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Q8: Why won't making Wightman Road one-way halve traffic?

Obviously if Wightman Road were one-way then any journeys going the other way – half the current traffic - will have to find an alternative route.
However the new one-way road is likely to become an even faster route – cars and vans can cruise uninterrupted from one end to the other without having to negotiate oncoming vehicles or cars parked on both sides. Ratrunning on the Ladder rungs also becomes an easier option since cars can enter or exit Wightman Road without needing to cross oncoming traffic. For these reasons, a one-way system will induce even more traffic through the area i.e. traffic will start to increase again. And, given the number of new building developments locally (e.g. new housing at Hornsey Station and Haringey Heartlands, housing and a new Sainsburys at Smithfield Square, and most of all the demolition and rebuilding of Wood Green shopping city), one-way traffic along Wightman Road is quite likely to increase back to current levels or worse.
Some people may be tempted by the idea of a cycle lane under the one-way system, however it would be very expensive to create a properly segregated cycle path to ensure cyclists are safe alongside all the extra speeding cars; much cheaper to filter Wightman Road which creates a safe shared space for the pedestrians, cyclists and the few motor vehicles which actually need to be on Wightman Road, without the need for costly segregation measures.

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Q9: Isn’t supporting Filtering Wightman Road a “wasted vote”, since it will not receive support from other areas?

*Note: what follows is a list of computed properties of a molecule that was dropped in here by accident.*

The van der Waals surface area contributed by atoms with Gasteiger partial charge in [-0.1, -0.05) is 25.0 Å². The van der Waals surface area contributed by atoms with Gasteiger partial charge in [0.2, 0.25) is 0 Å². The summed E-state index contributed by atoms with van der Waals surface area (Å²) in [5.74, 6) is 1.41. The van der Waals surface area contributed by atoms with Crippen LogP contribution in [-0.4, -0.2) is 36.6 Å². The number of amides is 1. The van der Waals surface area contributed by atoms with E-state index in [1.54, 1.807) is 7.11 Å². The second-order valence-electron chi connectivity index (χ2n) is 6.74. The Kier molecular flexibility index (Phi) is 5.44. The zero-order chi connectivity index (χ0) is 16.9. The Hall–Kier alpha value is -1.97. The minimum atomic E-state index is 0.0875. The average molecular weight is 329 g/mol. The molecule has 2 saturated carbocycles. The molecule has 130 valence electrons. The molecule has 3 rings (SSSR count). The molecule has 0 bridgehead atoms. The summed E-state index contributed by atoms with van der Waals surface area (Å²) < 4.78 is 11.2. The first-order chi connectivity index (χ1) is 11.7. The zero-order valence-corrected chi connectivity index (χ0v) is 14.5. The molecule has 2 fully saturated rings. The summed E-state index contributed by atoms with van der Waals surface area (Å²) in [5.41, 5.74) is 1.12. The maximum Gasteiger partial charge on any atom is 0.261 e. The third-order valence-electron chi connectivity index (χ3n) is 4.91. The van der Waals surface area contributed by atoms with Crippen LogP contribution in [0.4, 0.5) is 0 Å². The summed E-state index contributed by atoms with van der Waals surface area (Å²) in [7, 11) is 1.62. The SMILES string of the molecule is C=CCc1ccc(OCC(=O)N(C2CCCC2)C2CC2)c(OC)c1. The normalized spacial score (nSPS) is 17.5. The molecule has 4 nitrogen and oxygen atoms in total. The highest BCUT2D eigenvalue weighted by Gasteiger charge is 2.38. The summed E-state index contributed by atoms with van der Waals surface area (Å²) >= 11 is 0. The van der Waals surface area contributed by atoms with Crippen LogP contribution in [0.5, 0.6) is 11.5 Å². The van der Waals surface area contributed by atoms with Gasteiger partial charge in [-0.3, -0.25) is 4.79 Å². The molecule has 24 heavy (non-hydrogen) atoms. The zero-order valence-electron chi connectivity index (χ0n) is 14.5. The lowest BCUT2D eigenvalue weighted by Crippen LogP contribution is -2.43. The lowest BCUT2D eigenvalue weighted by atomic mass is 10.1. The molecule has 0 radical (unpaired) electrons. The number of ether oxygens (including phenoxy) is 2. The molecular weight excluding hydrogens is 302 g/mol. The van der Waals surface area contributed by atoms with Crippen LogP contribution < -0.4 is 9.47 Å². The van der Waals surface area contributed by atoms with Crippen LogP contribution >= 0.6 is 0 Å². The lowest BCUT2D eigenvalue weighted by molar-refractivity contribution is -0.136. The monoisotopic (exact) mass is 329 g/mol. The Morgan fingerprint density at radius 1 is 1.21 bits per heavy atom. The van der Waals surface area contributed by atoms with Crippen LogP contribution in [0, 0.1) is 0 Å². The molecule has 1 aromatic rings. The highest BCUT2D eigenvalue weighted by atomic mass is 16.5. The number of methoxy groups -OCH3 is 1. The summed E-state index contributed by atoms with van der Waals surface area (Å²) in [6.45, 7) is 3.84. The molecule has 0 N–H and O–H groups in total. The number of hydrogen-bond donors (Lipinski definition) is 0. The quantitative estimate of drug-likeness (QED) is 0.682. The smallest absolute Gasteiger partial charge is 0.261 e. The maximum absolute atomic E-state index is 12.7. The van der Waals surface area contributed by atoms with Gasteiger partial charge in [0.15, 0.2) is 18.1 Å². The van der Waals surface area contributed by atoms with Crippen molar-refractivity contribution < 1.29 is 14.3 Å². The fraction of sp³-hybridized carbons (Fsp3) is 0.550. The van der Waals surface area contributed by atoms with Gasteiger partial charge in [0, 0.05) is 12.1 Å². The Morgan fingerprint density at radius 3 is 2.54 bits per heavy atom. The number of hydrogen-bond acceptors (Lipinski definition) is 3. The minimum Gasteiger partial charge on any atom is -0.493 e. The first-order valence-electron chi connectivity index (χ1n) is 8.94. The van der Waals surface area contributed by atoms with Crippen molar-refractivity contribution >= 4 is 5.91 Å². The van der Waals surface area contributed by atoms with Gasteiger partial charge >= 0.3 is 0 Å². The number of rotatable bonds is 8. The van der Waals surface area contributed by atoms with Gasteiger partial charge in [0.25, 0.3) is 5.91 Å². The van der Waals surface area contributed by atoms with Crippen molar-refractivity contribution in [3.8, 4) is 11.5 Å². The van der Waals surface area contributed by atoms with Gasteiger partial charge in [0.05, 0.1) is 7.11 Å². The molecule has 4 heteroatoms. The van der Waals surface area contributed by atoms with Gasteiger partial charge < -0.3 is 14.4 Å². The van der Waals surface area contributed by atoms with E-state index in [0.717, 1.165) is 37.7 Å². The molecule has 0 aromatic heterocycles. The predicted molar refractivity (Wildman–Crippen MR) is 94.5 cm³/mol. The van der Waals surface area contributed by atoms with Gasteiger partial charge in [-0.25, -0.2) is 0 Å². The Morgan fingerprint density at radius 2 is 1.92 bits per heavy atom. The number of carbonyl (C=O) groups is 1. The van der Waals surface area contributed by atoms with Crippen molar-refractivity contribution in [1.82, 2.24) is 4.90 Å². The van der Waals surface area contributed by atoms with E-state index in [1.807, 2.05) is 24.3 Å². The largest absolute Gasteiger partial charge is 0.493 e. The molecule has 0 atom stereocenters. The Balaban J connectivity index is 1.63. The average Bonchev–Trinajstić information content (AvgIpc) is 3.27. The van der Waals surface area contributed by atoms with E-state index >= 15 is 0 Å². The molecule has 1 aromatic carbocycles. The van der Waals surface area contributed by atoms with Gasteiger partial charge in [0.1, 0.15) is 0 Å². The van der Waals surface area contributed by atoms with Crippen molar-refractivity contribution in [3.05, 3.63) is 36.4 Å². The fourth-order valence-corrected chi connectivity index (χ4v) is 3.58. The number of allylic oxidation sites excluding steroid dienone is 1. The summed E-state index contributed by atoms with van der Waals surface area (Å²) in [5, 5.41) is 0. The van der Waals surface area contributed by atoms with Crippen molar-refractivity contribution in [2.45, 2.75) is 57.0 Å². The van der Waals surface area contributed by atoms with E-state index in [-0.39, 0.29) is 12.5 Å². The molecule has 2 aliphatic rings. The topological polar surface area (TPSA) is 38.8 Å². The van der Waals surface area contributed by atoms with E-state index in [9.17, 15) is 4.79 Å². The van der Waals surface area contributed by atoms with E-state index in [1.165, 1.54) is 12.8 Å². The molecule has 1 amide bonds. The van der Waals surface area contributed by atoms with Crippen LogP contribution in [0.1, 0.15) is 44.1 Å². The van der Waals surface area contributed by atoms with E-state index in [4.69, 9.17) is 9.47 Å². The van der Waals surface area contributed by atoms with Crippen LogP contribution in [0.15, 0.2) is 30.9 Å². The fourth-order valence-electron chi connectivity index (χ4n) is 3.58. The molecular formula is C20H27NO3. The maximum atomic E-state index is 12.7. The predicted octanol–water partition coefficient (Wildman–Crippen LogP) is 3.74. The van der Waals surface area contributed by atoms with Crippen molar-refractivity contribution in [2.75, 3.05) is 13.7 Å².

We believe there will be strong support locally – the petition which Living Wightman took door to door along several Ladder roads showed around 80% support for a drastic reduction in traffic, and filtering is the only option which will deliver that permanently. There will also be strong support from other areas –cyclists who commute through the area for example. Harringay Online showed almost 60% support for filtering, and we’ll be campaigning to make support for filtering even stronger!
A straw poll on

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Q10: Is it possible to Filter Wightman Road when it is a classified B road?

Wightman Road was designed and laid out as a residential street in the 1880s and is exactly the same width as all the Harringay Ladder rung roads (except for Burgoyne Road which is a bit wider). It was classified by the Ministry of Transport as a B route in the 1930s many years before car ownership became widespread and with no thought as to the environmental impact. About 50 meters of Wightman Road was widened in the 1970s but there is no possibility that the rest of this one-mile long road can ever be widened by even as much as an inch. Given the carriageway, pavement and house frontage widths, and predominantly residential character of the street, it is quite unsuitable for carrying the volume of traffic currently seen - over 1,000 vehicles per hour for most of daylight hours. In 2012, the power to classify and de-classify roads in Haringey was delegated to Haringey Council (and we think nearby Woodstock Road and Florence Road were declassified some time prior to that, see this discussion here).
Today, the only effect of calling it a B road is to mislead drivers as to its suitability (it's usually in a different colour and appears slightly wider on maps for example), and to cause SatNav systems to steer even more drivers in our direction. Unfortunately many people mistakenly believe the B-road designation means an alternative route which is suitable for use when the primary or A-roads are busy; the B in B-road does not stand for By-pass! We think Haringey should revoke its classification at once.